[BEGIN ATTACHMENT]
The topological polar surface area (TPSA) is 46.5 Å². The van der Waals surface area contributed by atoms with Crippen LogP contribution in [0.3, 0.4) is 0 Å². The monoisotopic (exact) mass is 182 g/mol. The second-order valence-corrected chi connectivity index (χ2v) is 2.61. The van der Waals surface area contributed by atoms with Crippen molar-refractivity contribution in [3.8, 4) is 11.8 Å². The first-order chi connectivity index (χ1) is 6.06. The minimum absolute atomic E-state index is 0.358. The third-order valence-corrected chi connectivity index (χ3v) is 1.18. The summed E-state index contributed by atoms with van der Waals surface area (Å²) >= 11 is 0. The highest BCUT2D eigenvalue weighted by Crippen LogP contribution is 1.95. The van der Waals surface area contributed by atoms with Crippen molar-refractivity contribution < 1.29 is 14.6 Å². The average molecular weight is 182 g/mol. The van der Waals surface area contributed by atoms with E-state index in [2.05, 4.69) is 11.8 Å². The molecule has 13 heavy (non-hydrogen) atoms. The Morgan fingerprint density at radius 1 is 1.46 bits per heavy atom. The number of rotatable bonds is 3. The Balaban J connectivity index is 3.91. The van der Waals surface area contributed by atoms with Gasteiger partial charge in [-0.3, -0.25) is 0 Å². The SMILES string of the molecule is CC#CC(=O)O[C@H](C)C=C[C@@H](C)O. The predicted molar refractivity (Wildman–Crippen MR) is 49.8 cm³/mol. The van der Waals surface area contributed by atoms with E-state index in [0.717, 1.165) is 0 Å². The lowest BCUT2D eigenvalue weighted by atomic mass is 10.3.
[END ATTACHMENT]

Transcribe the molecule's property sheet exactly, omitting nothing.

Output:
The topological polar surface area (TPSA) is 46.5 Å². The van der Waals surface area contributed by atoms with Crippen LogP contribution in [0.3, 0.4) is 0 Å². The monoisotopic (exact) mass is 182 g/mol. The second-order valence-corrected chi connectivity index (χ2v) is 2.61. The van der Waals surface area contributed by atoms with Crippen molar-refractivity contribution in [3.8, 4) is 11.8 Å². The first-order chi connectivity index (χ1) is 6.06. The minimum absolute atomic E-state index is 0.358. The third-order valence-corrected chi connectivity index (χ3v) is 1.18. The summed E-state index contributed by atoms with van der Waals surface area (Å²) >= 11 is 0. The highest BCUT2D eigenvalue weighted by Crippen LogP contribution is 1.95. The van der Waals surface area contributed by atoms with Crippen molar-refractivity contribution < 1.29 is 14.6 Å². The average molecular weight is 182 g/mol. The van der Waals surface area contributed by atoms with E-state index in [2.05, 4.69) is 11.8 Å². The molecule has 13 heavy (non-hydrogen) atoms. The Morgan fingerprint density at radius 1 is 1.46 bits per heavy atom. The number of rotatable bonds is 3. The Balaban J connectivity index is 3.91. The van der Waals surface area contributed by atoms with Gasteiger partial charge in [-0.3, -0.25) is 0 Å². The SMILES string of the molecule is CC#CC(=O)O[C@H](C)C=C[C@@H](C)O. The predicted molar refractivity (Wildman–Crippen MR) is 49.8 cm³/mol. The van der Waals surface area contributed by atoms with E-state index in [0.717, 1.165) is 0 Å². The lowest BCUT2D eigenvalue weighted by atomic mass is 10.3.